Snooki vs. David Brooks

How the New York Times op-ed columnist fails to understand America.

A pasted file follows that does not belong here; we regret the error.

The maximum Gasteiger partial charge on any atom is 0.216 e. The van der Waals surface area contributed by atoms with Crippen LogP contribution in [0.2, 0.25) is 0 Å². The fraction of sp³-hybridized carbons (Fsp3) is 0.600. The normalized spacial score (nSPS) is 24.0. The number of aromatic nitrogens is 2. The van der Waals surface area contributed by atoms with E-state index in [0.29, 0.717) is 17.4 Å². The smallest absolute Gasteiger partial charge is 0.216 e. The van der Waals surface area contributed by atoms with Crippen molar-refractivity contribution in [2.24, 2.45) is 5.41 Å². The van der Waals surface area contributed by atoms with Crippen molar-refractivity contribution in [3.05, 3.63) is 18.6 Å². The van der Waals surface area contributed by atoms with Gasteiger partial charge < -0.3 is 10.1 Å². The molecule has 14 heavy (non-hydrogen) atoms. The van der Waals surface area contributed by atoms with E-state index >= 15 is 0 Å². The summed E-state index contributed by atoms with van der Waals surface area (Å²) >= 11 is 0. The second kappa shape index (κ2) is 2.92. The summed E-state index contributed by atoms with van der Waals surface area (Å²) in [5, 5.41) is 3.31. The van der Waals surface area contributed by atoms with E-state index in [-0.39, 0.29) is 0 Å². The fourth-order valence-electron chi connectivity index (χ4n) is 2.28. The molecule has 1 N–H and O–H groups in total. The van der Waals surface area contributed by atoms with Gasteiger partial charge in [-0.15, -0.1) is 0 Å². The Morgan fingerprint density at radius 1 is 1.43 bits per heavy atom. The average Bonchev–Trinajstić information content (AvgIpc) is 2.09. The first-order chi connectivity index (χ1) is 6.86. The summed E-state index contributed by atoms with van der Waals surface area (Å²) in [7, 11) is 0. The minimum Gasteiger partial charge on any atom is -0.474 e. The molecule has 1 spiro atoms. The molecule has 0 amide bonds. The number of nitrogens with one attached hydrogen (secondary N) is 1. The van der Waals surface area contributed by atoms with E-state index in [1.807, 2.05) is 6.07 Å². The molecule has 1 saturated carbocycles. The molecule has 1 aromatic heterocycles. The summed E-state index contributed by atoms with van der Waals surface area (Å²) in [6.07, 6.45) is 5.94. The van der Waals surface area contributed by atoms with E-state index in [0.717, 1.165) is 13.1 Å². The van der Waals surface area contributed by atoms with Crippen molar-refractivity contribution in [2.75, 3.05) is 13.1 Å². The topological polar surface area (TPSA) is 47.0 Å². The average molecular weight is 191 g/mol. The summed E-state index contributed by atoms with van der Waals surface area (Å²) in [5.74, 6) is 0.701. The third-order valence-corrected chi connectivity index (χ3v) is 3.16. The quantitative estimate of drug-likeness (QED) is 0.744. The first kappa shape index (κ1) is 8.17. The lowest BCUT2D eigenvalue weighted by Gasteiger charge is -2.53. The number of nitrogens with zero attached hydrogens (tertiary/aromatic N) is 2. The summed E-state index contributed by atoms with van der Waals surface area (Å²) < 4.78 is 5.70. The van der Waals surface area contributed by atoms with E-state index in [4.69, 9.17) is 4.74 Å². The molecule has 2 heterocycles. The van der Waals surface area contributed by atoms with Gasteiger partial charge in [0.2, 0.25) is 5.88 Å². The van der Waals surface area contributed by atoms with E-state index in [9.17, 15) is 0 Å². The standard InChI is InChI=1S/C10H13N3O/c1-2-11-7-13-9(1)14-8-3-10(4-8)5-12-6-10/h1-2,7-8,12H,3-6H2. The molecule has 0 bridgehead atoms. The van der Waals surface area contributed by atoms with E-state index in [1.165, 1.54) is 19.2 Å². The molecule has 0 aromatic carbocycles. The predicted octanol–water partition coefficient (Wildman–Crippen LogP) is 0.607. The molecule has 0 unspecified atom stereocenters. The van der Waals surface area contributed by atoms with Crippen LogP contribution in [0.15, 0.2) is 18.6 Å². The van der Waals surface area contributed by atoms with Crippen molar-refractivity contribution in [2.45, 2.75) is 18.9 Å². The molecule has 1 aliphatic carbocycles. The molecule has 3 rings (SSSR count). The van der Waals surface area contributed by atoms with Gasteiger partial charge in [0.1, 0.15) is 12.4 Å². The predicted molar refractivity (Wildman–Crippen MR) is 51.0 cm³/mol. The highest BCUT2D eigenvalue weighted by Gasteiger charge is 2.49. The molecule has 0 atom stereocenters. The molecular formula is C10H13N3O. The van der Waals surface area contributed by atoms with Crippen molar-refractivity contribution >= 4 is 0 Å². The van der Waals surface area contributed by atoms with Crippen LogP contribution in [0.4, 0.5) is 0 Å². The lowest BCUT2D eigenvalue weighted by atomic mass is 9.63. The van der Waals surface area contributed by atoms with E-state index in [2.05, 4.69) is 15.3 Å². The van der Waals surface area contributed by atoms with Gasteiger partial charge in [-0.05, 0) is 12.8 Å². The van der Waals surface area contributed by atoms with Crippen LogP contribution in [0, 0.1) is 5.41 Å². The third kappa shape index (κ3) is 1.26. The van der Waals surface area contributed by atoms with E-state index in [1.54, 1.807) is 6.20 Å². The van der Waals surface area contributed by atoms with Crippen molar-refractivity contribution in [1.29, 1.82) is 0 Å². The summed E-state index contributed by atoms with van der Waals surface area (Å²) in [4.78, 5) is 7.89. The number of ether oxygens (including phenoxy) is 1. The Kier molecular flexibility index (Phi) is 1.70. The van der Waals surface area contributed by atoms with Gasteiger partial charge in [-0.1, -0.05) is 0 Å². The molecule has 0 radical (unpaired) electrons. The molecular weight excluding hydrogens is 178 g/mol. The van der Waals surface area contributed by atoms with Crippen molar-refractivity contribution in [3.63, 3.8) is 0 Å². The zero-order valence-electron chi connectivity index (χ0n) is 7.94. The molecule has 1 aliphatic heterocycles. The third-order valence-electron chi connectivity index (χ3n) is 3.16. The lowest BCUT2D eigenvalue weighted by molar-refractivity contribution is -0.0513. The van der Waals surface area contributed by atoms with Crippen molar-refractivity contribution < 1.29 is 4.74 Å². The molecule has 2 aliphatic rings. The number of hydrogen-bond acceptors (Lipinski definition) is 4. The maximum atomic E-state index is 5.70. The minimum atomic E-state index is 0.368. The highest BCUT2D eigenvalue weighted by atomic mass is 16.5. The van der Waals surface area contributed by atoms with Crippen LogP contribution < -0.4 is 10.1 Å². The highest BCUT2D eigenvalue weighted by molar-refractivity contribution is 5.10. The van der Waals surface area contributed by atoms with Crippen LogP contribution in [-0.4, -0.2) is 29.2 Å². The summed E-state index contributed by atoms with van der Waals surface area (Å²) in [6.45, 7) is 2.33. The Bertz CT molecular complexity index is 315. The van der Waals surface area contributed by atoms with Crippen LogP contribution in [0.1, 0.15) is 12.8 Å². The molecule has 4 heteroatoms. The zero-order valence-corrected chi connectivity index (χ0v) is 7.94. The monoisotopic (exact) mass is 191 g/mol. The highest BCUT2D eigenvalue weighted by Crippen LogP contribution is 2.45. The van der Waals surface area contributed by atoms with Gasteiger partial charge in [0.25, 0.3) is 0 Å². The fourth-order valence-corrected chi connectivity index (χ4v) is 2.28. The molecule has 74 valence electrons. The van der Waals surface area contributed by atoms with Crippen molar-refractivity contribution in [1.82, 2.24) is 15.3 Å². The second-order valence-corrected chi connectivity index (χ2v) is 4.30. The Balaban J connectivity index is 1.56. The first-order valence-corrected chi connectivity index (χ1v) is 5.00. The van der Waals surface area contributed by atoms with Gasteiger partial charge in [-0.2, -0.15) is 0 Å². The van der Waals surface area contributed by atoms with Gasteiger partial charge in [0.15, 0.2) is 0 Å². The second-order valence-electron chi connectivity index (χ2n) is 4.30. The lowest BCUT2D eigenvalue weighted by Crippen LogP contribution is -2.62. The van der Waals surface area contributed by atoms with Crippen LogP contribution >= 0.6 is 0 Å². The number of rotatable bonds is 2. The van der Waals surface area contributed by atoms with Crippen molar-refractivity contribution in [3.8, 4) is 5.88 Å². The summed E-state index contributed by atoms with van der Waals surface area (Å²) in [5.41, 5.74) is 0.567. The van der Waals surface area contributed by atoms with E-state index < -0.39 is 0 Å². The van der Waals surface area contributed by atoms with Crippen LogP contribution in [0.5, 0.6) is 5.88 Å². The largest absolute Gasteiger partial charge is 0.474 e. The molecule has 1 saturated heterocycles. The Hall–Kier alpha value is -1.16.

A smirking purveyor of the obvious, David Brooks is everywhere. There he is on The New York Times' op-ed page twice a week, on the NewsHour with Jim Lehrer, and on NPR. He's probably saying that both sides have to compromise, and that the truth lies somewhere in between. The answer to any question is always easy for David Brooks. Everyone should simply be moderate and levelheaded like David Brooks. Or like the two fictional subjects of his new book, The Social Animal: The Hidden Sources of Love, Character, and Achievement (Random House, $27). Is it the glasses? Somehow this guy is able to sell the most banal generalizations as insight. Here he is in the Times recently on Egypt: "If led wisely, it has a reasonable shot at joining the normal, democratic world." Yes, nothing succeeds like a cliché to drive home a no-brainer. And here he is (again in the Times), going with the winning team back in 2004: "There's something about our venture into Iraq that is inspiringly, painfully, embarrassingly and quintessentially American." Safe in his little bubble of droll observation, blown this way and that by the prevailing winds, Brooks hovers 100 miles above charred body parts and weeping orphans. What makes this vile neocon horseshit palatable to liberals is that, unlike the belchings of Limbaugh and company, it's couched in New York Times–ese—it sounds thoughtful, even though it's gibberish. Which brings us to The Social Animal (a better title: No Duh), in which Brooks has decided he'd rather be Malcolm Gladwell. The Gladwell formula is to take a commonplace observation, armor it with scientific citations, and froth it up into a grand theory of human behavior. In producing his own Gladwellian opus, Brooks has neglected to provide an actual theory. In its place is a rambling mess of random observations on success and the unconscious, barely held together by characters Harold and Erica. This elite pair of cardboard cutouts is deployed in scenarios of love and work that illustrate Brooks' position that yuppies are pretty darn neat. Thus: "[Erica] loved the company and made it new in ways that were deeply consistent with the old." And "Harold felt fulfilled during his think-tank years." How wonderful for them. Now excuse me while I read something with actual relevance to The Way We Live Now: A Shore Thing (Gallery, $24), the novel by Nicole "Snooki" Polizzi. Unlike Brooks, Snooki is an actual human being, not a priggish automaton and moral scold. We care about her not because we're stupid, but because we're drawn to her instinctively. She's winningly vulnerable and perpetually in-the-moment, an unstoppable orange sensualist, an unabashed enthusiast of liquor and cock. Now, having read—well, skimmed—A Shore Thing, I can't recommend it any more than I can The Social Animal. (Though in contrast to the sodden pile of disconnected factoids that is The Social Animal, it does at least come to a coherent conclusion: Tears are shed, friendship renewed, love found.) She didn't actually write it, anyway (you can easily Google her proud ghostwriter, Valerie Frankel). Unlike Brooks, Snooki has better things to do than write ridiculous books or engage in smug-offs with Robert Siegel on All Things Considered. Also unlike Brooks, she has a way with words, though one has to turn directly to Jersey Shore to hear them. From season two: "It's just a big ball of fuckness. That's a new word: 'fuckness.' " Fuckness is exactly what's missing from The Social Animal, which is creepily abstract on sex. Even when the otherwise perfect Erica has an affair, Brooks turns prissily away from the act itself: "The sex was nothing," he writes. "Literally nothing." But back to Snooki, now astride a novelty camel: "It hurts my vagina." The Situation: "OK, come down." Snooki: "No, no, I like it!" Brooks once wrote in the Times, "The rise and now dominance of this emotional approach to morality is an epochal change." As if in direct response, Snooki is on record as saying, "If you have to think about it . . . IT IS." And even more to the point: "I'm not kissing you because you have throw-up breath." Brooks seeks in The Social Animal to deliver a figurative whack to the side of the head that will unlock human potential (or some goddamn thing), but Snooki lives in the real world. Her potential has already been unlocked by a real knock to the head—the famous punch thrown by a drunken gym teacher that, looped in slo-mo on YouTube and turned into an animated gif, elevated her above the rest of the Jersey Shore cast, tripled her appearance fees, and eventually scored her a book deal. Jersey Shore has been criticized for perpetuating stereotypes, but Snooki herself is profoundly nonchalant on the topic of race. Snooki: "I'm not white." JWoww: "What are you?" Snooki: "Tan." Contrast her casual transcendence with the 2007 Times column in which Brooks announced, with mock sadness, that "Maybe integration is not in the cards. Maybe the world will be as it's always been, a collection of insular compartments." As if in perfect rebuttal, the Chilean-born, Italian-American-raised Snooki once said, "You're a white rat, and you're fucking pale, and you're nasty." books@seattleweekly.com

 
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